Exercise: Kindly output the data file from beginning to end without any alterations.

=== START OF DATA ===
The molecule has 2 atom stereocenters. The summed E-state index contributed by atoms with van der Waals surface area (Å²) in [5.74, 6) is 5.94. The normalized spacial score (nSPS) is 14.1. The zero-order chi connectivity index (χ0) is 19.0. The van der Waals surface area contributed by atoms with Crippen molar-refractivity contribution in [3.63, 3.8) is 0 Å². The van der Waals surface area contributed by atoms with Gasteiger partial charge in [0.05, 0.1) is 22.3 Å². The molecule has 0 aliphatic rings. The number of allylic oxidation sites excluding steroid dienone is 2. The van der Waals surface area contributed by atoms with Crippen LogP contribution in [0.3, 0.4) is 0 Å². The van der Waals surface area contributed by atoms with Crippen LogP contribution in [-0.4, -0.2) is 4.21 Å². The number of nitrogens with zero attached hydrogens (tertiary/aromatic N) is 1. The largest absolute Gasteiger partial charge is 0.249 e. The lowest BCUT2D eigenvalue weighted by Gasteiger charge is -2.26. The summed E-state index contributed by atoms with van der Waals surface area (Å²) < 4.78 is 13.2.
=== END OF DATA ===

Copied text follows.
The molecule has 2 atom stereocenters. The summed E-state index contributed by atoms with van der Waals surface area (Å²) in [5.74, 6) is 5.94. The normalized spacial score (nSPS) is 14.1. The zero-order chi connectivity index (χ0) is 19.0. The van der Waals surface area contributed by atoms with Crippen molar-refractivity contribution in [3.63, 3.8) is 0 Å². The van der Waals surface area contributed by atoms with Gasteiger partial charge in [0.05, 0.1) is 22.3 Å². The molecule has 0 aliphatic rings. The number of allylic oxidation sites excluding steroid dienone is 2. The van der Waals surface area contributed by atoms with Crippen LogP contribution in [0.3, 0.4) is 0 Å². The van der Waals surface area contributed by atoms with Crippen LogP contribution in [-0.4, -0.2) is 4.21 Å². The number of nitrogens with zero attached hydrogens (tertiary/aromatic N) is 1. The largest absolute Gasteiger partial charge is 0.249 e. The lowest BCUT2D eigenvalue weighted by Gasteiger charge is -2.26. The summed E-state index contributed by atoms with van der Waals surface area (Å²) < 4.78 is 13.2.